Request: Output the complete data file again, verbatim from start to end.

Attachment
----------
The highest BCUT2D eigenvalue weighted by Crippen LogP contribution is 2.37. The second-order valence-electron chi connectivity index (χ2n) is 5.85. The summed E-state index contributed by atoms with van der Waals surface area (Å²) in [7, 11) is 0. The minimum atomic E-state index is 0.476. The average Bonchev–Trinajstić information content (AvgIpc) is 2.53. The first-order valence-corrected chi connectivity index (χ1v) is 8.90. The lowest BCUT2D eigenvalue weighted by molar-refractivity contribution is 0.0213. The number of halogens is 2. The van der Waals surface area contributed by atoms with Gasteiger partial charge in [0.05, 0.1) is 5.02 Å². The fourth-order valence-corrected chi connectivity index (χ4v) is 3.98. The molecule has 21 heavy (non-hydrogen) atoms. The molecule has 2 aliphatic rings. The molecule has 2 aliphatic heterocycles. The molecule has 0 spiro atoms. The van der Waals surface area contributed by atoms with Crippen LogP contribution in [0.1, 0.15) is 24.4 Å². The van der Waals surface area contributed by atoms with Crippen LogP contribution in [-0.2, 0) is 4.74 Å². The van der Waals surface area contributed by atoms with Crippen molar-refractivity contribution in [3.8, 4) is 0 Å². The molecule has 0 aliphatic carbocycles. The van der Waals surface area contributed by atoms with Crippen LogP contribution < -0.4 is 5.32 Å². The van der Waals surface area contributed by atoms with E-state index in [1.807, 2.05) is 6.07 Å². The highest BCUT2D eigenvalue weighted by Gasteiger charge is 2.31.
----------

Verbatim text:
The highest BCUT2D eigenvalue weighted by Crippen LogP contribution is 2.37. The second-order valence-electron chi connectivity index (χ2n) is 5.85. The summed E-state index contributed by atoms with van der Waals surface area (Å²) in [7, 11) is 0. The minimum atomic E-state index is 0.476. The average Bonchev–Trinajstić information content (AvgIpc) is 2.53. The first-order valence-corrected chi connectivity index (χ1v) is 8.90. The lowest BCUT2D eigenvalue weighted by molar-refractivity contribution is 0.0213. The number of halogens is 2. The van der Waals surface area contributed by atoms with Gasteiger partial charge in [0.05, 0.1) is 5.02 Å². The fourth-order valence-corrected chi connectivity index (χ4v) is 3.98. The molecule has 21 heavy (non-hydrogen) atoms. The molecule has 2 aliphatic rings. The molecule has 2 aliphatic heterocycles. The molecule has 0 spiro atoms. The van der Waals surface area contributed by atoms with Crippen LogP contribution in [0.1, 0.15) is 24.4 Å². The van der Waals surface area contributed by atoms with Crippen LogP contribution in [-0.2, 0) is 4.74 Å². The van der Waals surface area contributed by atoms with Crippen molar-refractivity contribution in [3.8, 4) is 0 Å². The molecule has 0 aliphatic carbocycles. The van der Waals surface area contributed by atoms with Crippen LogP contribution < -0.4 is 5.32 Å². The van der Waals surface area contributed by atoms with E-state index in [1.807, 2.05) is 6.07 Å². The highest BCUT2D eigenvalue weighted by Gasteiger charge is 2.31.